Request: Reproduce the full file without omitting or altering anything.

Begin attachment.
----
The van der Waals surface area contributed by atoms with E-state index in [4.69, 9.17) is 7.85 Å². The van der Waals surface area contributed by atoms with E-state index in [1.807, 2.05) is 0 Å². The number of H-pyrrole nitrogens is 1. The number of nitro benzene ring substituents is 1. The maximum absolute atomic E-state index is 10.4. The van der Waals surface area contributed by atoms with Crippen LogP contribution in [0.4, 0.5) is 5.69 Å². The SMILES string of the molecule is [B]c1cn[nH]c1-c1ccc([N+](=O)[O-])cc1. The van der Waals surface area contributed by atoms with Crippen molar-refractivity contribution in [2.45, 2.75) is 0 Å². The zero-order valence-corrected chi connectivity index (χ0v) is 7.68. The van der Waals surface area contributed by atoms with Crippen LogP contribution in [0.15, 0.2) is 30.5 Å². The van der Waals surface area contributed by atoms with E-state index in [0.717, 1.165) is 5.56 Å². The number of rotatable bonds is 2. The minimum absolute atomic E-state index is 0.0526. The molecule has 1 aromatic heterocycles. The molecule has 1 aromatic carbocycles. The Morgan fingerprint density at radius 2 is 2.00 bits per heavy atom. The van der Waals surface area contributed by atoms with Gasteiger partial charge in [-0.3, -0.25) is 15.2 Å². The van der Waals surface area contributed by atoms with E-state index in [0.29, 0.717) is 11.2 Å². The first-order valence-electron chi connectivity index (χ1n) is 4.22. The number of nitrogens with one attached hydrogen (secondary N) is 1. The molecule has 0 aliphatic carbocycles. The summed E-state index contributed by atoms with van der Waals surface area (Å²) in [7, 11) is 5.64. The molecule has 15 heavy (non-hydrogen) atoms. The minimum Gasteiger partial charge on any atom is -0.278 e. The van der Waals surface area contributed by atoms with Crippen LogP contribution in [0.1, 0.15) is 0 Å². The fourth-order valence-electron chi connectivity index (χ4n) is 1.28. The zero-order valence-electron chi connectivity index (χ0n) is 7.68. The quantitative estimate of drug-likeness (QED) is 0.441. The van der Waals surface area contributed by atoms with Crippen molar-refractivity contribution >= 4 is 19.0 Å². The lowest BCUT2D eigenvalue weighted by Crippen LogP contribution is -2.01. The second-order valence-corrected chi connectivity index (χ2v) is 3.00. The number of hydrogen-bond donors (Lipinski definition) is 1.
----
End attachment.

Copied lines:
The van der Waals surface area contributed by atoms with E-state index in [4.69, 9.17) is 7.85 Å². The van der Waals surface area contributed by atoms with E-state index in [1.807, 2.05) is 0 Å². The number of H-pyrrole nitrogens is 1. The number of nitro benzene ring substituents is 1. The maximum absolute atomic E-state index is 10.4. The van der Waals surface area contributed by atoms with Crippen LogP contribution in [0.4, 0.5) is 5.69 Å². The SMILES string of the molecule is [B]c1cn[nH]c1-c1ccc([N+](=O)[O-])cc1. The van der Waals surface area contributed by atoms with Crippen molar-refractivity contribution in [2.45, 2.75) is 0 Å². The zero-order valence-corrected chi connectivity index (χ0v) is 7.68. The van der Waals surface area contributed by atoms with Crippen LogP contribution in [0.15, 0.2) is 30.5 Å². The van der Waals surface area contributed by atoms with E-state index in [0.717, 1.165) is 5.56 Å². The number of rotatable bonds is 2. The minimum absolute atomic E-state index is 0.0526. The molecule has 1 aromatic heterocycles. The molecule has 1 aromatic carbocycles. The Morgan fingerprint density at radius 2 is 2.00 bits per heavy atom. The van der Waals surface area contributed by atoms with Gasteiger partial charge in [-0.3, -0.25) is 15.2 Å². The van der Waals surface area contributed by atoms with E-state index in [0.29, 0.717) is 11.2 Å². The first-order valence-electron chi connectivity index (χ1n) is 4.22. The number of nitrogens with one attached hydrogen (secondary N) is 1. The molecule has 0 aliphatic carbocycles. The summed E-state index contributed by atoms with van der Waals surface area (Å²) in [7, 11) is 5.64. The molecule has 15 heavy (non-hydrogen) atoms. The minimum Gasteiger partial charge on any atom is -0.278 e. The van der Waals surface area contributed by atoms with Crippen LogP contribution in [0.1, 0.15) is 0 Å². The fourth-order valence-electron chi connectivity index (χ4n) is 1.28. The zero-order valence-electron chi connectivity index (χ0n) is 7.68. The quantitative estimate of drug-likeness (QED) is 0.441. The van der Waals surface area contributed by atoms with Crippen molar-refractivity contribution >= 4 is 19.0 Å². The lowest BCUT2D eigenvalue weighted by Crippen LogP contribution is -2.01. The second-order valence-corrected chi connectivity index (χ2v) is 3.00. The number of hydrogen-bond donors (Lipinski definition) is 1.